The January Effect

With the New Year looming many investors are reviewing their stock portfolios. This is because of the so-called “January Effect”, the idea that January, on average, sees a general increase in stock prices. This is supposed to follow the “December Selloff” where there is a general decrease in stock prices.

The explanation is rooted in the idea that investors sell their losing positions in December before buying them back in January.

However, according to Moneychimp, that is a bit of an urban legend. From 1950 to present, data from the S&P 500 shows that December has seen a better overall return than January, 1.6% vs. 1.0%.

The market tends to have strong returns in December and January as well as during the summer months but as you can see in the figure below, December actually slightly outperforms January. The reasons for this are unclear. It may be due to the holiday effect, the notion that investors are generally positive – which drives up stock prices.

wss1 (4)

What is the Real January Effect?

So if the data does not match the standard story then what can investors expect as we move through December and into January?

Since 1925, data suggests that small-cap stocks outperform the broader stock market from mid-December through January. This is the actual “January Effect”.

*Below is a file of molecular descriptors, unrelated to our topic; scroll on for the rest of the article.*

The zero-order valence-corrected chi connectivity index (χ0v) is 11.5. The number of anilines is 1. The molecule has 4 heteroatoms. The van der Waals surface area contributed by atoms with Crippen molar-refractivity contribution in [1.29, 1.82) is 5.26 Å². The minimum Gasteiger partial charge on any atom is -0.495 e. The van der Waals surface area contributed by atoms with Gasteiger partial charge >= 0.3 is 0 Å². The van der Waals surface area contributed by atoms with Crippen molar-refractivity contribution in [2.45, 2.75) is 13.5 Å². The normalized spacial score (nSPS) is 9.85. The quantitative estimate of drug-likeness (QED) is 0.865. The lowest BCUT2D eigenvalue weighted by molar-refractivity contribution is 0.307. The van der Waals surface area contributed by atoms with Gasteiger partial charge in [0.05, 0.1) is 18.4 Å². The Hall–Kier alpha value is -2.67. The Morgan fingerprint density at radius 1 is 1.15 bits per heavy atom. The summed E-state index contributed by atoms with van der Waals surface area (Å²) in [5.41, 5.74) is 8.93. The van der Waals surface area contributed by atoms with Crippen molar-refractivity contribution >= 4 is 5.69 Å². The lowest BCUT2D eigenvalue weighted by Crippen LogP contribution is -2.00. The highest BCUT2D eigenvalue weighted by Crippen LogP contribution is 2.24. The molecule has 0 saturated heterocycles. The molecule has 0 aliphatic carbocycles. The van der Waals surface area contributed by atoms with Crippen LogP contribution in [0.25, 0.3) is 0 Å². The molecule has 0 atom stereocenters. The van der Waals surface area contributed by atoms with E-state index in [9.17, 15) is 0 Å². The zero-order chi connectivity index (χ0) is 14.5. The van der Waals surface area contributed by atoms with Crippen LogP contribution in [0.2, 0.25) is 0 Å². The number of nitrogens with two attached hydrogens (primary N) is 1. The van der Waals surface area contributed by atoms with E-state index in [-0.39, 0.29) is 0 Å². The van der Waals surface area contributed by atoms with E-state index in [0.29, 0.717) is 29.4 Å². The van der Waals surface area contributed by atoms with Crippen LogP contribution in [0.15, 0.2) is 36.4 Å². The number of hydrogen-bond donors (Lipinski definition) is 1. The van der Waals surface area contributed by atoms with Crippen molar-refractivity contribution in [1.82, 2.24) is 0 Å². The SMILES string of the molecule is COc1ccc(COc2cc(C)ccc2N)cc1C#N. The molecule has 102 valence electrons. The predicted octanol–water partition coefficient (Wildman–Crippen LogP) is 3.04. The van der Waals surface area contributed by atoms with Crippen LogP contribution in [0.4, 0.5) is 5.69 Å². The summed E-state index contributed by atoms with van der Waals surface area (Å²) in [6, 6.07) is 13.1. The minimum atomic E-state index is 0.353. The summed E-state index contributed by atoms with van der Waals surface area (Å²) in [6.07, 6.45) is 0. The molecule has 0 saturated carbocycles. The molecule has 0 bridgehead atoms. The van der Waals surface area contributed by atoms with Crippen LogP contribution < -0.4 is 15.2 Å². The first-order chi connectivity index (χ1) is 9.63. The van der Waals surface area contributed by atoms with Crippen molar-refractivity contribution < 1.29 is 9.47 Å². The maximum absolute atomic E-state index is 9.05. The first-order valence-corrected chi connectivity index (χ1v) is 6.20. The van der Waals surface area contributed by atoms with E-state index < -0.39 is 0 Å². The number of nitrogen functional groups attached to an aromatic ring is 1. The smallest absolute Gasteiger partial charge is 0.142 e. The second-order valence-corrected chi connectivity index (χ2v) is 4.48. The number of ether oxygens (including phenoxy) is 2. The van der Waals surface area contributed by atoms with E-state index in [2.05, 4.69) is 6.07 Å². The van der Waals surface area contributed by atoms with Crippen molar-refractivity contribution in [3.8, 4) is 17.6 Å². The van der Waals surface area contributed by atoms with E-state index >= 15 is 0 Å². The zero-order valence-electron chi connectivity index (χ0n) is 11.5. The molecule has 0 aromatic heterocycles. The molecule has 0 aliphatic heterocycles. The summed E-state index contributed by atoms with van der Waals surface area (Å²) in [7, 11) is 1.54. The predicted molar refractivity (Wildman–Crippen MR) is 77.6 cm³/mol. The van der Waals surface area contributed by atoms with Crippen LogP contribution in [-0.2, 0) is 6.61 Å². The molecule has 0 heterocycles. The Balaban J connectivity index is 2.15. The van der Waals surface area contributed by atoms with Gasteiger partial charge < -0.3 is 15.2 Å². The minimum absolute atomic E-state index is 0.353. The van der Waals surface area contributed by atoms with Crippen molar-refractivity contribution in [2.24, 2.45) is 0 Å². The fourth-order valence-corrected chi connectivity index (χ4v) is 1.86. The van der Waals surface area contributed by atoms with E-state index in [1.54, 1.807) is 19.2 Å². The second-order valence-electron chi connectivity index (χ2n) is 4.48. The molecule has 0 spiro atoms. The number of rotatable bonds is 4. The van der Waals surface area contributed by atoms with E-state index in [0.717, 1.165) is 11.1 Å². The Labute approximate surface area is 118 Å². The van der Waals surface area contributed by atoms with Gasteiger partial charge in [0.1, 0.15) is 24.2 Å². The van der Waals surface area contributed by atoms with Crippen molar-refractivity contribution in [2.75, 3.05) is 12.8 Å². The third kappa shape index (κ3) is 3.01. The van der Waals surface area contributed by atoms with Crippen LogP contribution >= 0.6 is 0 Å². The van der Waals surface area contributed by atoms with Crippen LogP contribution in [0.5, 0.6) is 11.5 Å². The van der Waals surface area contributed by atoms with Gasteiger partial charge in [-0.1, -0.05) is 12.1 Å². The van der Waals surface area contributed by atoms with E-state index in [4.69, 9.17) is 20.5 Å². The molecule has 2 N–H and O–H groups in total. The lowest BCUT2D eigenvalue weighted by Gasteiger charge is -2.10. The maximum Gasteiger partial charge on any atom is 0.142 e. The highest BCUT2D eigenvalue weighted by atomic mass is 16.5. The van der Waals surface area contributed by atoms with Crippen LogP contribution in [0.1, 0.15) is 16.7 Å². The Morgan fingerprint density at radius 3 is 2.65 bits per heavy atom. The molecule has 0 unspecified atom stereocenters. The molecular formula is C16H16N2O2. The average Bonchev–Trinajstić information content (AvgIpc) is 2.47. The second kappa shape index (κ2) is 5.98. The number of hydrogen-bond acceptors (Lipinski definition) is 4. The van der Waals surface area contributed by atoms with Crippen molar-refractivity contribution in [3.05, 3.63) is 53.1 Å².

Small-cap and large-cap are terms used to describe the size of companies. Small-cap stocks are shares of smaller companies while large-cap stocks are shares of larger firms. The size of the company is measured via its market capitalization, which is the dollar value of all of a company’s outstanding shares. The market capitalization, or market cap, of a firm can be seen as the market’s estimate of the value of that firm.

The exact size can vary but in the category of small-cap stocks, companies are generally worth less than $2 billion.

For example:

(OVTI, $1.6 billion market cap):  Designer of high-performance semiconductor image sensors.

(ACOM, $1.4 billion market cap): Look up your family tree on this subscription based genealogy research website. They have a huge collection of digitized historical records that make it easy to discover more about your family history.

On the other hand, large-cap stocks refer to companies with a market cap of over $10 billion. These are the big players and include recognizable names such as Wal-Mart, Google and Apple.

Bargain Sale

Investors tend to dump their small-cap losers before the year-end in order to record their losses. These small cap stocks are then relative bargains – setting the stage for a recovery into January.

“According to the Stock Trader’ Almanac, between 1953 and 1995 small-caps outperformed large-caps in January 40 out of 43 years”. Then the out-performance start to extend out into December as investors got wise. In 2012, the small-cap out-performance started in November!

wss2 (3)

The Russell 2000 is a small-cap stock market index of the bottom 2000 stocks in the Russell 3000. The Russell 2000 represents 8% of the total market capitalization of the Russell 3000 and is the most common benchmark used by mutual funds that identify as “small-cap”.